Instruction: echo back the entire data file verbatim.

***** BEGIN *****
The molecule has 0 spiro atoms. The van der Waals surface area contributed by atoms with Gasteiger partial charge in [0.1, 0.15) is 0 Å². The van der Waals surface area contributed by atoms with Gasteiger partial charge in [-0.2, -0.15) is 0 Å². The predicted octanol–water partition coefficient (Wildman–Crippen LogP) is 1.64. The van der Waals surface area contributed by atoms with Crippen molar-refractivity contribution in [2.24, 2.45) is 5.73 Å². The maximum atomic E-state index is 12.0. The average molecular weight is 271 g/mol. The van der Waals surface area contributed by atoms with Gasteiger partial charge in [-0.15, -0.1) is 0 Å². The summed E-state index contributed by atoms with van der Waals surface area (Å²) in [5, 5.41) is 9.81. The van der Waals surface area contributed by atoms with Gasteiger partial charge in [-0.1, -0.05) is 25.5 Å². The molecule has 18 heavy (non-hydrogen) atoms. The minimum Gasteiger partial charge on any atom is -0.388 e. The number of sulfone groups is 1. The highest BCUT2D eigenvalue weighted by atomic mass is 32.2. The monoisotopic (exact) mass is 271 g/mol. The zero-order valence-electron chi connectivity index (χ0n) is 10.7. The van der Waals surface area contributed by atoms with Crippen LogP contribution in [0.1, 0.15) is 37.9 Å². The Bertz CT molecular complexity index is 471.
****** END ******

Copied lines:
The molecule has 0 spiro atoms. The van der Waals surface area contributed by atoms with Gasteiger partial charge in [0.1, 0.15) is 0 Å². The van der Waals surface area contributed by atoms with Gasteiger partial charge in [-0.2, -0.15) is 0 Å². The predicted octanol–water partition coefficient (Wildman–Crippen LogP) is 1.64. The van der Waals surface area contributed by atoms with Crippen molar-refractivity contribution in [2.24, 2.45) is 5.73 Å². The maximum atomic E-state index is 12.0. The average molecular weight is 271 g/mol. The van der Waals surface area contributed by atoms with Gasteiger partial charge in [-0.15, -0.1) is 0 Å². The summed E-state index contributed by atoms with van der Waals surface area (Å²) in [5, 5.41) is 9.81. The van der Waals surface area contributed by atoms with Gasteiger partial charge in [-0.1, -0.05) is 25.5 Å². The molecule has 18 heavy (non-hydrogen) atoms. The minimum Gasteiger partial charge on any atom is -0.388 e. The number of sulfone groups is 1. The highest BCUT2D eigenvalue weighted by atomic mass is 32.2. The monoisotopic (exact) mass is 271 g/mol. The zero-order valence-electron chi connectivity index (χ0n) is 10.7. The van der Waals surface area contributed by atoms with Crippen LogP contribution in [0.1, 0.15) is 37.9 Å². The Bertz CT molecular complexity index is 471.